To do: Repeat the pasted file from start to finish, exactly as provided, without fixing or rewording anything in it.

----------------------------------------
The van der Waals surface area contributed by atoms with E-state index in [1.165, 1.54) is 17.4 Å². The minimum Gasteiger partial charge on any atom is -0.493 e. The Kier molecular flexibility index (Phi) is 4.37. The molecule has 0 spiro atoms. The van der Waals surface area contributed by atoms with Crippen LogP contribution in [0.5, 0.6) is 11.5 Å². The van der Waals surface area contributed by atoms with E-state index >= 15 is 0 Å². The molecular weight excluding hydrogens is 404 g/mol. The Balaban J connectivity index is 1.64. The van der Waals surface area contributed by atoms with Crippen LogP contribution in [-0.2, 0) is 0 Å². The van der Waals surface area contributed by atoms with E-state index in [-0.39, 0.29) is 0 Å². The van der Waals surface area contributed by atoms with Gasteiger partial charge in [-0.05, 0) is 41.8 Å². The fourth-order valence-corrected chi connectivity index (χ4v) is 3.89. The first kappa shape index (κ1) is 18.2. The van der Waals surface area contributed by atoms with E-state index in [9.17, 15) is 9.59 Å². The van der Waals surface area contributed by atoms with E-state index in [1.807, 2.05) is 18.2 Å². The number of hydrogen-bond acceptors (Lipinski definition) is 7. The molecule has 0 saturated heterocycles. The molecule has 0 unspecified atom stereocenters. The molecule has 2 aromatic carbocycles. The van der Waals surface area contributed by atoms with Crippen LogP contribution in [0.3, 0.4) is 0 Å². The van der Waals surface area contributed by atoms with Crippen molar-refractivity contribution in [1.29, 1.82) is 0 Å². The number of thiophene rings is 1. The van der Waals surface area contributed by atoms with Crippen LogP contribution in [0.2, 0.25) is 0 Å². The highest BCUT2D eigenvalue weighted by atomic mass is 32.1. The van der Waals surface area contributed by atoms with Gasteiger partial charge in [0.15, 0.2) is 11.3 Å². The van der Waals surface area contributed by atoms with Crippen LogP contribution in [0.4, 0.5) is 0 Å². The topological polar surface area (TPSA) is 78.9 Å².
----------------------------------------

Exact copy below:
The van der Waals surface area contributed by atoms with E-state index in [1.165, 1.54) is 17.4 Å². The minimum Gasteiger partial charge on any atom is -0.493 e. The Kier molecular flexibility index (Phi) is 4.37. The molecule has 0 spiro atoms. The van der Waals surface area contributed by atoms with Crippen LogP contribution in [0.5, 0.6) is 11.5 Å². The van der Waals surface area contributed by atoms with E-state index >= 15 is 0 Å². The molecular weight excluding hydrogens is 404 g/mol. The Balaban J connectivity index is 1.64. The van der Waals surface area contributed by atoms with Crippen LogP contribution in [-0.2, 0) is 0 Å². The van der Waals surface area contributed by atoms with E-state index in [-0.39, 0.29) is 0 Å². The van der Waals surface area contributed by atoms with Gasteiger partial charge in [-0.05, 0) is 41.8 Å². The fourth-order valence-corrected chi connectivity index (χ4v) is 3.89. The first kappa shape index (κ1) is 18.2. The van der Waals surface area contributed by atoms with E-state index in [9.17, 15) is 9.59 Å². The van der Waals surface area contributed by atoms with E-state index in [1.807, 2.05) is 18.2 Å². The number of hydrogen-bond acceptors (Lipinski definition) is 7. The molecule has 0 saturated heterocycles. The molecule has 0 unspecified atom stereocenters. The molecule has 2 aromatic carbocycles. The van der Waals surface area contributed by atoms with Crippen LogP contribution in [0.3, 0.4) is 0 Å². The van der Waals surface area contributed by atoms with Crippen molar-refractivity contribution in [1.29, 1.82) is 0 Å². The number of thiophene rings is 1. The van der Waals surface area contributed by atoms with Crippen LogP contribution in [0.2, 0.25) is 0 Å². The highest BCUT2D eigenvalue weighted by atomic mass is 32.1. The van der Waals surface area contributed by atoms with Gasteiger partial charge in [0.15, 0.2) is 11.3 Å². The van der Waals surface area contributed by atoms with Crippen LogP contribution in [0.4, 0.5) is 0 Å². The topological polar surface area (TPSA) is 78.9 Å².